It is also preferred that the container or bag be sterilized prior to introducing the hyperpolarized product therein. As used herein, the term “sterilized” includes cleaning containers and contact surfaces such that the container is sufficiently clean to inhibit contamination of the product so that it is suitable for medical and medicinal purposes. In this way, the sterilized container allows for a substantially sterile and non-toxic hyperpolarized product to be delivered for in vivo introduction into the patient. Suitable sterilization and cleaning methods are well known to those of skill in the art.

With the invention described hereinabove, a noble gas can be hyperpolarized at one site in large quantities and distributed to and diluted at remote sites while still preserving clinically useful levels of polarization for the gas at an imaging site. Advantageously, this invention is lightweight, compact, and does not require power or any other outside input, which makes it more suitable for transport and storage. Further advantageously, the transport unit described in this invention does not require disassembly (thereby potentially compromising the homogeneity) of the magnetic field to insert and/or remove a gas chamber to and from the field. This characteristic is advantageous for transporting multiple doses of gas, during which disassembly of the magnetic field to remove a single dose could deleteriously affect the doses remaining in the magnetic field.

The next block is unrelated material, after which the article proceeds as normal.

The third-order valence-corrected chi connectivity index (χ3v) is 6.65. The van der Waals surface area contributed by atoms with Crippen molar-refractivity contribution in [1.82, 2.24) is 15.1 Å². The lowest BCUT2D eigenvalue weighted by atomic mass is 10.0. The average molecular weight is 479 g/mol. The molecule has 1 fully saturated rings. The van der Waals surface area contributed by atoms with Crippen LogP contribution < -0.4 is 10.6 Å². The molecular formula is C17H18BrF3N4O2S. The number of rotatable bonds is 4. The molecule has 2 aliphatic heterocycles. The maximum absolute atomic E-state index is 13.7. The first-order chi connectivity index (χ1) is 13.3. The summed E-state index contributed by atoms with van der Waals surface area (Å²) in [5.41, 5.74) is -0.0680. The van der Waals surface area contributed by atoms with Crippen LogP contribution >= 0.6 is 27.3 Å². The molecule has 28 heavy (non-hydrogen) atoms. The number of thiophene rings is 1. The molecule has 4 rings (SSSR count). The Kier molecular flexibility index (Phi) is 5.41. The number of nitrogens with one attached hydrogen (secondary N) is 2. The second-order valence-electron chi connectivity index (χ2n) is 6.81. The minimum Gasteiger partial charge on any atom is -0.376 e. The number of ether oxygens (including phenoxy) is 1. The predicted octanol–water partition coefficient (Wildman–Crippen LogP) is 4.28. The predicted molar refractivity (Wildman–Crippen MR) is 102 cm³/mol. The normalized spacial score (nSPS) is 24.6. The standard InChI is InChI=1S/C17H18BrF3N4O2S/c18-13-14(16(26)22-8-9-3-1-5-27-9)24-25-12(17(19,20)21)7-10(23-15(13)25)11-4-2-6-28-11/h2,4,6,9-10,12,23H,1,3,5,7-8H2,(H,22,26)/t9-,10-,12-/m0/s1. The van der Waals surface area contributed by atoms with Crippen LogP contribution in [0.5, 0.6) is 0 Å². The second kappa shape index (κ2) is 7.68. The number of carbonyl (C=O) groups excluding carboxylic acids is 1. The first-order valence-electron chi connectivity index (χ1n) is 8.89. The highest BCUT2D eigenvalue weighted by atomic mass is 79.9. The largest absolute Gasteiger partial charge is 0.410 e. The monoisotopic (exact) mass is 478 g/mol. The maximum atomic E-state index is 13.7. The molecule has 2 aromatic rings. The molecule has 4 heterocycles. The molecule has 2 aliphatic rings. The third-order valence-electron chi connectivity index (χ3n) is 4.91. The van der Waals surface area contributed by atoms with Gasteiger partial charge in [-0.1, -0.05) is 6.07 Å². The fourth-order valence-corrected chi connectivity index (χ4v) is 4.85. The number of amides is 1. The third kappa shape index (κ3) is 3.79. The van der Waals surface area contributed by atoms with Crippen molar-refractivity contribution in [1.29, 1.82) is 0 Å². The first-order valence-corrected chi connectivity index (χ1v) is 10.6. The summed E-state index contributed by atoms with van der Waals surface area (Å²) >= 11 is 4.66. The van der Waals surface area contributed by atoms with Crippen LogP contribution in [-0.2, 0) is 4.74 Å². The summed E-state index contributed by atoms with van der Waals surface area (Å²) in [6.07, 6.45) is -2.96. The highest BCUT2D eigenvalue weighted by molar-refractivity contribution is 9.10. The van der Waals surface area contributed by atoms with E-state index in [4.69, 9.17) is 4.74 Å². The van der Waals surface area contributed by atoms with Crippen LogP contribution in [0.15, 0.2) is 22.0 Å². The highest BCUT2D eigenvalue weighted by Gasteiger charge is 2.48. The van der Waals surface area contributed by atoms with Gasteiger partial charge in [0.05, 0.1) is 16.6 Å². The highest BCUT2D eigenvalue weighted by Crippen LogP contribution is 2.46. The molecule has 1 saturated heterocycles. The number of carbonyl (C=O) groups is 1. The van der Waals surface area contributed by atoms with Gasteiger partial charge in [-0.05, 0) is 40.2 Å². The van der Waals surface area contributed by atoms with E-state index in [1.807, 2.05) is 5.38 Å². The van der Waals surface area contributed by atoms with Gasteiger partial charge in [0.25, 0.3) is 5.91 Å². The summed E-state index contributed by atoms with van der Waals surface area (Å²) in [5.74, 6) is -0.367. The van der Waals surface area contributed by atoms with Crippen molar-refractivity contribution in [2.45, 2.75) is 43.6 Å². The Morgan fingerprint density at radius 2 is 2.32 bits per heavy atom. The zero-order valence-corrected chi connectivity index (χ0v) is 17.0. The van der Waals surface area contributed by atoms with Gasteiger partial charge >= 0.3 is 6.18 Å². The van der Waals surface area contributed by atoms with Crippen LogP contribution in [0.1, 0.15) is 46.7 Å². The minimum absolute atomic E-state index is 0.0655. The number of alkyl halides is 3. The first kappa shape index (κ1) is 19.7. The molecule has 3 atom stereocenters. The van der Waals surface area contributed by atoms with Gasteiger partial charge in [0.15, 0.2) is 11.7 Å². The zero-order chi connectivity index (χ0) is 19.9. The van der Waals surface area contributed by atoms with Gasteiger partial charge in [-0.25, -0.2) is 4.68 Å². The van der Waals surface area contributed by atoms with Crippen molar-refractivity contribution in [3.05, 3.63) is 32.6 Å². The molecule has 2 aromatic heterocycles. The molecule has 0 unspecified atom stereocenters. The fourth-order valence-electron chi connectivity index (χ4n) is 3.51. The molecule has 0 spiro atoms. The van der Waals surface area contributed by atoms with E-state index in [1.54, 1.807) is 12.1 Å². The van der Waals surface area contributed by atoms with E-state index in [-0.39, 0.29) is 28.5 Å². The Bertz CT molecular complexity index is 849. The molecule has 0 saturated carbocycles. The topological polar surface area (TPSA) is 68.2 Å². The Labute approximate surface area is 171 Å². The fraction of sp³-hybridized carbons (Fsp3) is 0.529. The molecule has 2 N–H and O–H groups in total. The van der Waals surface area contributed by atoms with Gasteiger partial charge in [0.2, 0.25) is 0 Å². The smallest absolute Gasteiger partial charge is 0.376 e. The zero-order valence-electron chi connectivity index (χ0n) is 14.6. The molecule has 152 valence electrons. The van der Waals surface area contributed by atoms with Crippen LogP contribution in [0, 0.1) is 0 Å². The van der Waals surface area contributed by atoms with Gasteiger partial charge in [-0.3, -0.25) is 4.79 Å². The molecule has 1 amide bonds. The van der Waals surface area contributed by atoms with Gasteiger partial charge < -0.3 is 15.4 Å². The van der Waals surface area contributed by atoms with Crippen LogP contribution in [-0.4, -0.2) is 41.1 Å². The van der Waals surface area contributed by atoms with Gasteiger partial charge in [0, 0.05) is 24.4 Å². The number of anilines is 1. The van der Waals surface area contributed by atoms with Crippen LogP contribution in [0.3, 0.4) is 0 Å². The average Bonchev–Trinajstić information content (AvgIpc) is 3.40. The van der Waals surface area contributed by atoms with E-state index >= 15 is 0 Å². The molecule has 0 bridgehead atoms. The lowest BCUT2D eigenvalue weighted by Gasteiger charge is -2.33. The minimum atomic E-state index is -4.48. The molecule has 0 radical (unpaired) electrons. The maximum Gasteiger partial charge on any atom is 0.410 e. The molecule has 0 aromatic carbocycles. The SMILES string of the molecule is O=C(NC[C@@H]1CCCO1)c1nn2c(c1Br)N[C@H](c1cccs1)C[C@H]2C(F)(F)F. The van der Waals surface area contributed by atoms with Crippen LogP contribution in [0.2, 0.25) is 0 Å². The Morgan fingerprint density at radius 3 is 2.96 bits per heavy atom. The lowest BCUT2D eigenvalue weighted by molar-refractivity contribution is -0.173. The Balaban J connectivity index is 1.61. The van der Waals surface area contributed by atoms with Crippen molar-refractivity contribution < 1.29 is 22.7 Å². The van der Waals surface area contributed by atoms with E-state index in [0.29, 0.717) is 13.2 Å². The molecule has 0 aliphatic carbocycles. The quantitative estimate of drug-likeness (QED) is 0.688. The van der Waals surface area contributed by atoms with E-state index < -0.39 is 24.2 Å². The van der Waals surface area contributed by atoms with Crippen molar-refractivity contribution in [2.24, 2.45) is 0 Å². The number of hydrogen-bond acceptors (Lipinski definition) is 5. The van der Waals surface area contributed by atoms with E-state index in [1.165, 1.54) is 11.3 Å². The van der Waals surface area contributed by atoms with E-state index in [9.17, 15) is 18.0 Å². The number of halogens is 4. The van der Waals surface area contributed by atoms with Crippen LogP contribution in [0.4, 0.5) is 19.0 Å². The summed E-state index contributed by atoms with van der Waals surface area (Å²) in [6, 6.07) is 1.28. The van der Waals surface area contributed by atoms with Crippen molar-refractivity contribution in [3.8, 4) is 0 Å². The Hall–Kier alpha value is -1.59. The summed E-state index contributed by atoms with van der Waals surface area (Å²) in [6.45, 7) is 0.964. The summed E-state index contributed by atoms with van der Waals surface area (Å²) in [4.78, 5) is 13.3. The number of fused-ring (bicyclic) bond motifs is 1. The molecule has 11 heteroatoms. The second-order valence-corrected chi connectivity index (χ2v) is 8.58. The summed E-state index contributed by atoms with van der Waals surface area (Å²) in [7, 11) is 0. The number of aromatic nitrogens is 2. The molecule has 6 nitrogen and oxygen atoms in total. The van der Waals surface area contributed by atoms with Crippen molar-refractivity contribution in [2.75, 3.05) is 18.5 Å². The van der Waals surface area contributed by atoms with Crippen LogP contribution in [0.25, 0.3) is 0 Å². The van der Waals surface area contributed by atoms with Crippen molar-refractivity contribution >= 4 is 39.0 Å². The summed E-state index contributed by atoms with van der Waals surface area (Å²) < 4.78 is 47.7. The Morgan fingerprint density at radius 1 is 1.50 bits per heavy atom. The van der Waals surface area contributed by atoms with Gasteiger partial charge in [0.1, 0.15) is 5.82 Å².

The foregoing is illustrative of the present invention and is not to be construed as limiting thereof. Although a few exemplary embodiments of this invention have been described, those skilled in the art will readily appreciate that many modifications are possible to the exemplary embodiments without materially departing from the novel teachings and advantages of this invention. Accordingly, all such modifications are intended to be included within the scope of this invention as defined in the claims. In the claims, means-plus-function clauses are intended to cover the structures described herein as performing the recited function and not only structural equivalents but also equivalent structures. Therefore, it is to be understood that the foregoing is illustrative of the present invention and is not to be construed as limited to the specific embodiments disclosed, and that modifications to the disclosed embodiments, as well as other embodiments, are intended to be included within the scope of the appended claims. The invention is defined by the following claims, with equivalents of the claims to be included therein.

Patent Citations
Cited PatentFiling datePublication dateApplicantTitle
US3642851Dec 27, 1968Feb 15, 1972Union Carbide CorpPreparation of linear halosiloxanes and compounds derived therefrom
US3646090May 29, 1969Feb 29, 1972Union Carbide CorpProcess for preparing linear chlorine terminated siloxane compounds
US3657363Sep 15, 1967Apr 18, 1972Us ArmyProcess for the deuteration of the hydroxyl position of organic alcohols
US3748864Jan 21, 1969Jul 31, 1973Airco IncProcess for recovery and containment of radioactive gases
US3966781Dec 10, 1973Jun 29, 1976Merck Sharp & Dohme (I.A.) CorporationDeuteration of functional group-containing hydrocarbons
US3989705Apr 1, 1974Nov 2, 1976Canadian Patents And Development LimitedProcesses for the deuteration and/or tritiation of organic substrates by hydrogen substitution